In this BreweryPro podcast, we look at data from the packaging line.
In this episode, we speak with James Magee, CEO of manufacturing software company OFS about a report the company released recently, the Craft Brewers Benchmark study that found that craft brewers can only run their packaging line for 12 minutes before it stops.
It also found that most craft brewers spend 46% of their time on the packaging line doing things other than filling cans and bottles of beer.
We wanted to find out more about the data, where it come from and how OFS says it can help measure and reduce inefficiency.
If you want to find out more about how the software is used in-brewery, you can register for the upcoming webinar featuring Greg Stones, Supply Chain Manager of Tribe Breweries, designed for brewers who want to know what a good day on their packaging line looks like and – most importantly – how they can sustainably and repeatedly improve their bottom line.
We also discuss a recent podcast we had with Chris Kelly from East Coast Canning that you might find interesting.
Matt Kirkegaard: Hi, I’m Brews News editor Matt Kirkegaard, and welcome to this Brewery Pro podcast looking at data in the brewing industry. We get a lot of media releases at Brews News and a lot of them are of more interest to the people that send them than they are to our readers. As a result, they tend to get filed without being published.
We recently received one that sounded interesting, but left us a little incredulous, about a report that was an analysis of production of millions of litres of beer claiming some pretty interesting insights for craft brewers, noting that the company would like to discuss with us on behalf of our subscribers, viewers, and listeners. Again, there’s nothing new in companies wanting to reach our audience.
However, as we dug a little more into the claims around data collection as regards waste and efficiency, it was pretty interesting, and it passed our test of being potentially valuable to our professional brewing audience. So today, I’m digging into it with James Magee, CEO from manufacturing software company, OFS, which released the craft brewing benchmark report asking the question, what does a good day look like in brewing?
James, welcome to this Brewery Pro podcast.
James Magee: Matt, thanks very much for having me.
MK: There’s a bit of a bar to clear before we even discuss something, but I’m fascinated by one of the premises of your report, and it’s up the start of the report and you pose the question, “it’s strange that so many brewers rely on the purchase of new equipment to grow capacity rather than investing in getting more out of people and machinery already in place.”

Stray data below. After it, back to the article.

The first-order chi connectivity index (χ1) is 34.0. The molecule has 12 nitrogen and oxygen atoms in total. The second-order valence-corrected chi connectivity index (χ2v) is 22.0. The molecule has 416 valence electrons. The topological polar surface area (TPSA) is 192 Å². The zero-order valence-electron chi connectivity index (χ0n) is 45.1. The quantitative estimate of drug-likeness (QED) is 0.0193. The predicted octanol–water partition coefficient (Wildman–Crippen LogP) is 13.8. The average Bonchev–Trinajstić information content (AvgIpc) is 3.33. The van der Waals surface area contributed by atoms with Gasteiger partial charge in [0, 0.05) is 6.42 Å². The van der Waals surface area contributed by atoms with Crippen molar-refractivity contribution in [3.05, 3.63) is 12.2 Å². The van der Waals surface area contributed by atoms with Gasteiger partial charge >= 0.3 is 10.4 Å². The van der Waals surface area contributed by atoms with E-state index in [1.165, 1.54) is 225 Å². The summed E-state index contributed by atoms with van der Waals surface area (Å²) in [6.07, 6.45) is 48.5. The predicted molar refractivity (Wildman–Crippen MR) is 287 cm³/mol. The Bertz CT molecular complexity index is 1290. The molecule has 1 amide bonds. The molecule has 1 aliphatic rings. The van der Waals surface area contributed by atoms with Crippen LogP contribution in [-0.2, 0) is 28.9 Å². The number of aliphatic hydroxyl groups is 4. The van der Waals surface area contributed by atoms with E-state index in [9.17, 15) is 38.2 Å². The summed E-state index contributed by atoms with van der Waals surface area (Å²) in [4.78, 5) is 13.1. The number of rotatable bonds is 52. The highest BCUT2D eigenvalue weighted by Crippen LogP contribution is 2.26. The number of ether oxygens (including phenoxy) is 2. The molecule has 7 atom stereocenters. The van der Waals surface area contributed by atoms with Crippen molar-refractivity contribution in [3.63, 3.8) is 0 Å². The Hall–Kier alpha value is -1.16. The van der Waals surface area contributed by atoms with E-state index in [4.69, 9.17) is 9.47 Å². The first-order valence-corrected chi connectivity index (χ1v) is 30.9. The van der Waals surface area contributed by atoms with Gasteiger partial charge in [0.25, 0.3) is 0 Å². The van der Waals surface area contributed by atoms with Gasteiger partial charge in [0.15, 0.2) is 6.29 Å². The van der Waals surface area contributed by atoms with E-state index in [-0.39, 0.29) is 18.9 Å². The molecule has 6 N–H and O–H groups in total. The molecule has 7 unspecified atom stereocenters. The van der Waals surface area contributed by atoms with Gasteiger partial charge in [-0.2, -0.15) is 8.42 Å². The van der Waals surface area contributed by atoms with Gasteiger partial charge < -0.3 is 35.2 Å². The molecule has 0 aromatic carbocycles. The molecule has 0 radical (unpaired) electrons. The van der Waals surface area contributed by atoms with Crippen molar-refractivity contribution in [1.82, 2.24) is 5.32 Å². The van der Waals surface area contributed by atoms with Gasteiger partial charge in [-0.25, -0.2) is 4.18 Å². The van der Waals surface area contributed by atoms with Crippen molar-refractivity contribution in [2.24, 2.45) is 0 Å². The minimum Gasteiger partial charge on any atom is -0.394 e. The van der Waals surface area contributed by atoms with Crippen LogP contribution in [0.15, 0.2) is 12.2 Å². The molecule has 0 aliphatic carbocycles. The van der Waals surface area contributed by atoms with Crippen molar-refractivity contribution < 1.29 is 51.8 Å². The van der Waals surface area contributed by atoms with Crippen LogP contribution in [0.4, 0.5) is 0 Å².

At Brews News we are constantly reporting on breweries scaling their businesses with significant expansions chasing lower unit costs. Are you suggesting through your report that they’re doing it wrong?
JM: Not necessarily that they’re doing it wrong, but perhaps that there’s some extra thought that might go into getting a better benchmark on where their current performance is at, Matt, before racing off and buying the next bit of shiny packaging equipment or upgrading their existing assets just because they have a sense that they’re struggling to keep up with demand. The drivers behind that struggle may be that they’re not yielding the best possible outcomes from their existing capital equipment.
MK: What sort of waste because I presume that we’re talking about waste. Just to give a very quick insight into OFS, you have software that measures, and we’ll come to exactly what OEE means, but you look at overall equipment efficiency.
JM: That’s exactly right, Matt. Our specialty resides specifically in the packaging area of manufacturing operations, obviously craft brewing is a really strong segment of ours. We narrow in on the three core elements that make up the efficiency of that packaging operation, which is this industry term called OEE, which the report we published goes into the details of what’s comprised in that, and we try and bust a bit of the jargon that’s associated with some of these manufacturing acronyms.
The theory there is that the efficiency of the packaging operation boils down to three core metrics. The first one is time, essentially how much of the allocated time that you’ve got to be producing product are you actually producing product?
The second one is speed, so you may have a filler that’s plated speed might be 9,000 cans or bottles per hour, and how are you performing against that particular metric?
And the third one is one you just touched on there, which is waste. The number of units that pass [inaudible] filling operation versus the number of products that may end up in a slab or a pallet.
So that’s the metric of the measurement method, and really what we’re challenging brewers to think about it how they’re performing in each of those core elements, and I guess the report came out with some surprising findings that’s perhaps counter to some of the messaging that we hear when we first turn up and start talking to brewers about this topic.
MK: When I first saw the report and you were talking about millions of litres of beer, I did think maybe this was an analysis of big breweries. I know you’re not really willing to talk to us about your client base, but the report does have a testimonial from Stomping Ground, so I’m presuming they’re one of the breweries, and you also have one from Tribe, or you’ll be speaking to Tribe in a couple of weeks for a webinar, so I’m presuming they’re the sorts of breweries that are among the data set that you’ve captured?
JM: Exactly, Matt. We’ve actually put a specific focus on the smaller end of town rather than the big multinationals, all of which use OFS as well, but we tried to keep this quite specific to the smaller brewers who tend to be, who may overlook this as a key element to their business. I suppose there’s really a beautiful craft, pardon the pun, about making craft beer, and often the love of beer sometimes comes before the business side. We really think there’s a huge opportunity potentially on the table before it really franks that in their opinion.